Of the components, temperature plays an important role in the seasonality of HD. Temperature can influence the amount of time the vector requires to reach the adult life stage where they can become infected with EHD or BT. As temperatures increase in the summer, the time needed for midges to reach adulthood decreases. This means that more adult midges are available at a given time to contract either EHD or BT viruses. In contrast, EHD or BT virus replication within the vector increases as temperatures increase. As the amount of virus increases within the vectors, more vectors are capable of infecting deer. More infectious vectors on the landscape equates to more deer becoming infected at the same time, therefore, creating outbreaks of infection.

These climate conditions are historically associated with drought, but drought is not a requirement for outbreaks of mortality associated with HD. Because moisture is a requirement for vector survival, long term drought conditions could become too warm and dry to maintain vector survival and virus transmission needed for HD outbreaks.

Geographic Distribution

In the United States, there are two broad disease zones when referring to HD distribution and manifestation: enzootic or epizootic zones. Enzootic zones are areas where we can predict the cycle or seasonality of a certain disease. Deer populations in enzootic regions of North America (south and southeast) are frequently infected with EHD or BT viruses, but do not typically develop clinical disease. Deer that can survive EHD or BT infections develop antibodies that protect against future infections from that same virus serotype of EHD or BT, otherwise known as cross protection. Resistance to specific virus serotypes of EHD or BT can be acquired in two different ways: acquired resistance or innate resistance. Does can pass antibodies to fawns through colostrum and provide protection to EHD or BT viruses during the crucial first few months of life. Deer can also acquire resistance by surviving previous infections and creating antibodies to fight future infections.

In comparison, epizootic areas are regions where disease does not typically occur and is less predictable (Figure 6). Most deer in these zones are unable to build resistance through antibodies to EHD or BT to prevent mortality or morbidity during future outbreaks. When ruminants are infected with EHD or BT, peracute or acute mortality and morbidity is often reported. States in the Midwest and east coast experience these outbreaks of HD mortality every few years, but resistance is rare due to the lack of constant virus circulation annually within deer populations. Mortality without signs of disease is common in these regions where deer die within days of infection, but some deer are able to progress through infection to reach the acute stage where clinical disease signs are present.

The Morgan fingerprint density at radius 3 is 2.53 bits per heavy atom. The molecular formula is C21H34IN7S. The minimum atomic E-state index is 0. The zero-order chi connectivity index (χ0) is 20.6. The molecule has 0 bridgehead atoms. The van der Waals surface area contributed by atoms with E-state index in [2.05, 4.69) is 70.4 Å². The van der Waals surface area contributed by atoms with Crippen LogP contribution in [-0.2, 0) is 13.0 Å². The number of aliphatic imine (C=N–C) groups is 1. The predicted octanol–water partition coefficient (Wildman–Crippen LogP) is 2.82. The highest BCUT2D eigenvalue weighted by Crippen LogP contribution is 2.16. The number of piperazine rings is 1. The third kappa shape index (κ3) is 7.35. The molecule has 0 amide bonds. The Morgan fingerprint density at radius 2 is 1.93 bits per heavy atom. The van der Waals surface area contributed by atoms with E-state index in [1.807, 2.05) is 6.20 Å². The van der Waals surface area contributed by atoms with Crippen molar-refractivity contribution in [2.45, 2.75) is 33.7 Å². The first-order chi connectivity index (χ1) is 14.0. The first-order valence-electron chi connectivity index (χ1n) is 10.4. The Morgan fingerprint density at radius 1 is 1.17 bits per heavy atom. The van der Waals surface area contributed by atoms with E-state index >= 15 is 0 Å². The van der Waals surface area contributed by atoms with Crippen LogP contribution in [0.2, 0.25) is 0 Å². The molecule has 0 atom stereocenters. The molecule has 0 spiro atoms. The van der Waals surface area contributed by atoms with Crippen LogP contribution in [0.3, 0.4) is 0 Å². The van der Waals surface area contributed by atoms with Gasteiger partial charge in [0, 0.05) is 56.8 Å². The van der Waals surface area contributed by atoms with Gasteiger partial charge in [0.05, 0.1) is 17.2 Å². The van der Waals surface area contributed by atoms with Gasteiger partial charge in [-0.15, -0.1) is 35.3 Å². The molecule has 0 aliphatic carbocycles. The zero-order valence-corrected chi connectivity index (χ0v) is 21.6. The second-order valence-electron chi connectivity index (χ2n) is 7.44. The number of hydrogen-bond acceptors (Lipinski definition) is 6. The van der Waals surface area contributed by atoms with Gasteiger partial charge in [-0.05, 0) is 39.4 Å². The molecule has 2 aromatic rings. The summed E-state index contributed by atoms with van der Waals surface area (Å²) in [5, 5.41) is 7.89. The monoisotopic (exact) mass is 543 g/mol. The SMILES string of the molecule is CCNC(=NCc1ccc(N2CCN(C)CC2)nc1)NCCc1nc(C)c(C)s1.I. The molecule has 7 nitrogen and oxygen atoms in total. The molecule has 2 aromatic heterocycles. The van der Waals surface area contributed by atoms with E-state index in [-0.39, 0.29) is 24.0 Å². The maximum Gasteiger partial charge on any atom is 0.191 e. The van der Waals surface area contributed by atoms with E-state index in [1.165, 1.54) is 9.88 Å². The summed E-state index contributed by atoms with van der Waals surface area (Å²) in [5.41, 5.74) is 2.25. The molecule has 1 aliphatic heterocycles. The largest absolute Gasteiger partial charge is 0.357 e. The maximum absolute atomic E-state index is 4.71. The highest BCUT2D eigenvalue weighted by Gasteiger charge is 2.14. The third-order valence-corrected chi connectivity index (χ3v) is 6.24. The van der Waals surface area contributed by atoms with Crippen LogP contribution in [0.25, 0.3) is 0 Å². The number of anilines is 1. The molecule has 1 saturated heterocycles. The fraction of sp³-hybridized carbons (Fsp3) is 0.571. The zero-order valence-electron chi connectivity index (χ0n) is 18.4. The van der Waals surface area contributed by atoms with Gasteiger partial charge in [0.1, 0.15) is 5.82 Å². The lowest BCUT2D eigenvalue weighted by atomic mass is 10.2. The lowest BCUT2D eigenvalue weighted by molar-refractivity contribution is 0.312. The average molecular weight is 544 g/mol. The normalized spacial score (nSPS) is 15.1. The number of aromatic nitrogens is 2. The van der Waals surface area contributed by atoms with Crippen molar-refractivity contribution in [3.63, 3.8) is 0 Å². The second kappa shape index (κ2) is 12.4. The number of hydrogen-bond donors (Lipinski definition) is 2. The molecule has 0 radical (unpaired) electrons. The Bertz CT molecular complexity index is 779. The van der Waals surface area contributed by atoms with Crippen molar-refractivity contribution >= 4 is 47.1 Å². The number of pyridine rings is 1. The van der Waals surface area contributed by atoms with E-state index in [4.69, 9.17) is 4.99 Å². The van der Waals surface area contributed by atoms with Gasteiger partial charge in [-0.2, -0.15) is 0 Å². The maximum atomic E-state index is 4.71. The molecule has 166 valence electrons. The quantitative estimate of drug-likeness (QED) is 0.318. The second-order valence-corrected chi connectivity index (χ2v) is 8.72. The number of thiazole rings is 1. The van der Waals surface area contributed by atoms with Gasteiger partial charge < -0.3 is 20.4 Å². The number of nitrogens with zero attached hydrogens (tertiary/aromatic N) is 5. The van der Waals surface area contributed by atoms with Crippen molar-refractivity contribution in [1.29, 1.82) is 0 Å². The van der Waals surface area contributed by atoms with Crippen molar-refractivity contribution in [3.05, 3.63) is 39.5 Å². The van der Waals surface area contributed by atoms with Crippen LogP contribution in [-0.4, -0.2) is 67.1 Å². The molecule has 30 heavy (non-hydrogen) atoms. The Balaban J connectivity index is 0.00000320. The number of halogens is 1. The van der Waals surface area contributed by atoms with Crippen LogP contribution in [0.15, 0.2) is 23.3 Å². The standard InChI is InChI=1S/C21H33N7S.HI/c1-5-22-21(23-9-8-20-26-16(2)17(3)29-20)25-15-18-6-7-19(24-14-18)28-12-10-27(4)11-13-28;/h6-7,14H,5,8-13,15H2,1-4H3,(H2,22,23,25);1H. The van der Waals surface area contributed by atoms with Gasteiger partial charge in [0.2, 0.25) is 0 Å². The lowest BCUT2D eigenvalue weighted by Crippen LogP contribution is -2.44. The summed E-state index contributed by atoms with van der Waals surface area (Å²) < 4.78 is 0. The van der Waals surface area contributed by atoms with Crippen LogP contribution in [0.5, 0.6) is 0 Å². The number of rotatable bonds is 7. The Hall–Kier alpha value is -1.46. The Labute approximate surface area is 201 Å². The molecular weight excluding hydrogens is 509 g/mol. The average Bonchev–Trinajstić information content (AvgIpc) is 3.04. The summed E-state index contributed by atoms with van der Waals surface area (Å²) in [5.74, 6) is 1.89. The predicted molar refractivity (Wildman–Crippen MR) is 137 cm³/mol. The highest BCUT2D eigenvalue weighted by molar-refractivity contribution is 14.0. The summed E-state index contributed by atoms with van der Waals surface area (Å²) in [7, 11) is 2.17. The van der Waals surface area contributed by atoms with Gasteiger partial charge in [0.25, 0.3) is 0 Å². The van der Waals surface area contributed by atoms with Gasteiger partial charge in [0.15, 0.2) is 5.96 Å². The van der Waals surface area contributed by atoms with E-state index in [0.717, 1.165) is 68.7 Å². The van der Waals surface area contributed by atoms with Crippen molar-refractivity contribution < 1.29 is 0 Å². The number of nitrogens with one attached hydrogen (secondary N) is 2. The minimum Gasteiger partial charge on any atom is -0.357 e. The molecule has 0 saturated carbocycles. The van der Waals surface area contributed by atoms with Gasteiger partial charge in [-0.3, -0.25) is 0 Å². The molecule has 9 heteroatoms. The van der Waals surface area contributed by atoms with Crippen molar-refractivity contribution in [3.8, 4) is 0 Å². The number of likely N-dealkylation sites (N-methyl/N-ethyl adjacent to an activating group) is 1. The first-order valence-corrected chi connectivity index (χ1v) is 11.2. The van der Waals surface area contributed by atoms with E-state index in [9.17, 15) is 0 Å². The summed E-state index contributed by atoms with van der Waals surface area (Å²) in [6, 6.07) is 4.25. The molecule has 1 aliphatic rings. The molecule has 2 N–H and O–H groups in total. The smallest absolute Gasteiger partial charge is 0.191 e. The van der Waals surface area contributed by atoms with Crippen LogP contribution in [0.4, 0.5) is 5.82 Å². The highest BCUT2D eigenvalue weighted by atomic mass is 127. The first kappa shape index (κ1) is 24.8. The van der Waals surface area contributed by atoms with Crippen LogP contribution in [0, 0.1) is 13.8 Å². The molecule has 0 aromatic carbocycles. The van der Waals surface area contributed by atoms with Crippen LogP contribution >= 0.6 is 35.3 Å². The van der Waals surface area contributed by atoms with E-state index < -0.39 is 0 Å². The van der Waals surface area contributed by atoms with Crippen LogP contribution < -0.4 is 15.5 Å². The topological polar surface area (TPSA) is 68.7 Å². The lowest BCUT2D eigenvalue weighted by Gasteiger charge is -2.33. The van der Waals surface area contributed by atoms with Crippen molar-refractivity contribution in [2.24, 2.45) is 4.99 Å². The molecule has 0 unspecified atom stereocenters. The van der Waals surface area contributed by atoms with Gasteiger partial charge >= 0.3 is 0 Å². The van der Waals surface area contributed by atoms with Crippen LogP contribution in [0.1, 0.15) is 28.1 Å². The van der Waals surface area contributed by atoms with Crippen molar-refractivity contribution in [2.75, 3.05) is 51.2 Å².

In the United States, enzootic and epizootic regions can be denoted broadly by latitude and longitude. Generally, HD is enzootic to the southern and southeastern regions below 31° latitude including the states from Texas eastward to Florida. Mortality is rare, but antibodies to EHD or BT viruses are prevalent throughout ruminant populations found in these regions. Southeastern states such as Georgia experience HD events, but deer typically recover with some signs of long-term (chronic) infection including scabbed knees due to painful cracks that developed in their hooves during an active virus infection.

HD in Iowa

Iowa monitors HD annually at the county level through voluntary reports of mortality or morbidity during the peak season of HD activity. Patterns of HD in Iowa follow the seasonal, cyclical trends of other states in epidemic zones. Reports of HD typically begin in late July, peak in September, and decrease through to November. Over the past decade, outbreaks of HD have occurred every 2-3 years in different regions of Iowa. Generally, the counties that border the Missouri and Mississippi River and the bottom third of Iowa experience HD more frequently than the upper central counties. Normally, the first frost of autumn marks the end of HD activity because vectors cannot survive the cold temperatures. The Iowa DNR encourages all sick deer to be reported to the county conservation officer so we can test it for HD, CWD, and other diseases.

 

Public Health Implications

Both EHD and BT viruses are not infectious to humans. Deer that develop the chronic form of HD or have secondary infections from bacteria are not recommended for human consumption.

Relationships to other deer diseases

HD is a prominent disease affecting white-tailed deer in Iowa but is far from the only disease affecting deer. Other diseases that can impact deer in Iowa include brain abscesses, pneumonia, skin fibromas, foot rot/club foot, or Chronic Wasting Disease. Chronic Wasting Disease (CWD) is the greatest threat facing white-tailed deer in Iowa. To learn more about that disease, visit our CWD information page here and to learn more about the differences between EHD and CWD visit our article on that topic here.

Additional Links

Iowa DNR Deer Health Page

Written by Emma Kring, updated March 2024